‘God’s Misfits’ group distances itself from Oklahoma murder suspects

‘I am about scripture and about spreading the love of Jesus. I am not an anti-government murderer,’ God’s Misfits founder said

Graig Graziosi,Dan Gooding
Friday 19 April 2024 21:21 BST
Related video: Oklahoma kidnap and murder suspects appear in court

A religious group called "God's Misfits”, based in South Carolina and led by a man calling himself “Squirrel’, has distanced itself from murder suspects allegedly operating under the same name.

Tifany Machel Adams, 54; Tad Bert Cullum, 43; Cole Earl Twombly, 50; and Cora Twombly, 44, have been charged this week with murder, kidnapping and conspiracy to commit murder, in relation to the deaths of Veronica Butler, 27, and Jilian Kelley, 39.

The women were heading to Oklahoma to pick up Ms Butler’s two children from their grandmother, Ms Adams, when they disappeared on 30 March.

Their car was found abandoned at a rural crossroads near a trail of blood, broken hammer, a pistol magazine and one woman’s glasses. The bodies were confirmed to be those of Ms Butler and Ms Kelley, by the Oklahoma State Bureau of Investigation (OSBI).

According to a police affidavit, obtained by The Independent, officers spoke with the 16-year-old daughter of Ms Twombley. In the affidavit, the daughter is referred to as “CW”.

A man calling himself ‘Squirrel,’ the founder of a group called ‘God’s Misfits’ explaining in a video that his organisation is not connected to a group of murder suspects using the same name (screengrab/Facebook/God’s Misfits)

CW told police that her mother and the other suspects belonged to an “anti-government group that has a religious affiliation” called God’s Misfits. Investigators found that “God’s Misfits” held regular, weekly meetings at both the Twomblys’ and Cooks’ homes.

Social media searches have revealed no online presence of the Oklahoma-based God’s Misfits group.

There is another group called “God’s Misfits” on Facebook but they sought to distance themselves from the Oklahoma murder case this week, and said they had nothing to do with it.

On Wednesday, a man who calls himself “Squirrel” said that he founded God’s Misfits, and that their only focus is “spreading the love of Jesus Christ”.

“Someway, people think they are part of us. Nothing could be more wrong,” Squirrel posted on Facebook. “God’s misfits is about spreading the gospel of Jesus Christ, not about hate and murder.”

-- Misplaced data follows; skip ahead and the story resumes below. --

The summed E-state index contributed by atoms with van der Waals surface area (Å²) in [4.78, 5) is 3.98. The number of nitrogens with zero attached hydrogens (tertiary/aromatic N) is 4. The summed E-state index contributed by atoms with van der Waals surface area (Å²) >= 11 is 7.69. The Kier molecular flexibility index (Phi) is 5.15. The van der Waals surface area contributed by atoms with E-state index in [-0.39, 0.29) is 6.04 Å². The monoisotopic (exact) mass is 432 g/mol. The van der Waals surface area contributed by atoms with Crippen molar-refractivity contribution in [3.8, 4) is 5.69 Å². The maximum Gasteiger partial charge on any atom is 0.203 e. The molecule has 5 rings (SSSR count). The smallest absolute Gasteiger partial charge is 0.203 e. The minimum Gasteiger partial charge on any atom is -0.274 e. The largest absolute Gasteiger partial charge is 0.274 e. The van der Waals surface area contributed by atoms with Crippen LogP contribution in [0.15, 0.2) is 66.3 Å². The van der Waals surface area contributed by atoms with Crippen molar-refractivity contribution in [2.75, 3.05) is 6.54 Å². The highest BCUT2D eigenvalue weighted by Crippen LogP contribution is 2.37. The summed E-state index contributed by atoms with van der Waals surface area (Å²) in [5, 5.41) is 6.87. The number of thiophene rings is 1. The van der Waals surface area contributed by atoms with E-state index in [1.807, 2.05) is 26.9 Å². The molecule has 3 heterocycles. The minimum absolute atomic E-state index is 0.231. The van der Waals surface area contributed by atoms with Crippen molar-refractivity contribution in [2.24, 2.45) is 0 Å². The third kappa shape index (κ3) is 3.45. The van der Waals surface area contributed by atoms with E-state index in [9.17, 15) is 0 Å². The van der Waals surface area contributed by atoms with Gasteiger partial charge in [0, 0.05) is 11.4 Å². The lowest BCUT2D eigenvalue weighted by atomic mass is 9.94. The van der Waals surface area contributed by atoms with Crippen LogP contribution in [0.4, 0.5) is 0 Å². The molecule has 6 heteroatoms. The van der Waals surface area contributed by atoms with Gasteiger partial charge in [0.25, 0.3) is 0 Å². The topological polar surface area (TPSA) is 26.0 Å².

Squirrel also responded to messages he had received about the murder case and said that he started up his religious group’s website in 2015.

This combination of booking photo provided by the Oklahoma State Bureau of Investigation From top left: Tad Bert Cullum, top left, Cora Twombly, top right, Tifany Machel Adams, bottom left, and Cole Earl Twombly, bottom right. (AP)

He called news of another God’s Misfits group “whacked-out” and said that people had messaged him, calling his group a “cult”.

“I ain’t got nothing to do with all of that,” he said. “I am about scripture and about spreading the love of Jesus. I am not an anti-government murderer.”

Squirrel pointed out that sharing Jesus’s love “does not mean going out and killing anybody.”

“Someway, people think they are part of us. Nothing could be more wrong,” he said.

The God Misfits Facebook group did not respond to The Independent’s request for information on Wednesday.

The murder suspects are two couples: Ms Adams, who served as a GOP chair in Cimarron County, Oklahoma, and her boyfriend Mr Cullum, and Mr and Ms Twombly, who moved to Oklahoma around 2005.

A custody battle appears to have been at the heart of the slayings, according to prosecutors. The filings revealed that a “problematic” custody battle had raged since 2019 between Ms Butler, Ms Adams, and her 26-year-old son, Wrangler Rickman, over two children aged six and eight.

“At times Adams refused to let Rickman have his children, even though Rickman had legal custody of them,” according to Ms Adams’s arrest affidavit. “Law enforcement previously responded to a call for service where Adams refused to give Rickman his children.”

The group were arraigned 17 April at the Texas County Courthouse in Oklahoma.

All four arrived separately in orange jumpsuits, handcuffs and what appeared to be bullet-proof vests.

Emotions reportedly ran high, with some relatives of the victims being held back from trying to get to the suspects.

They were denied bond and will appear in court again in May.

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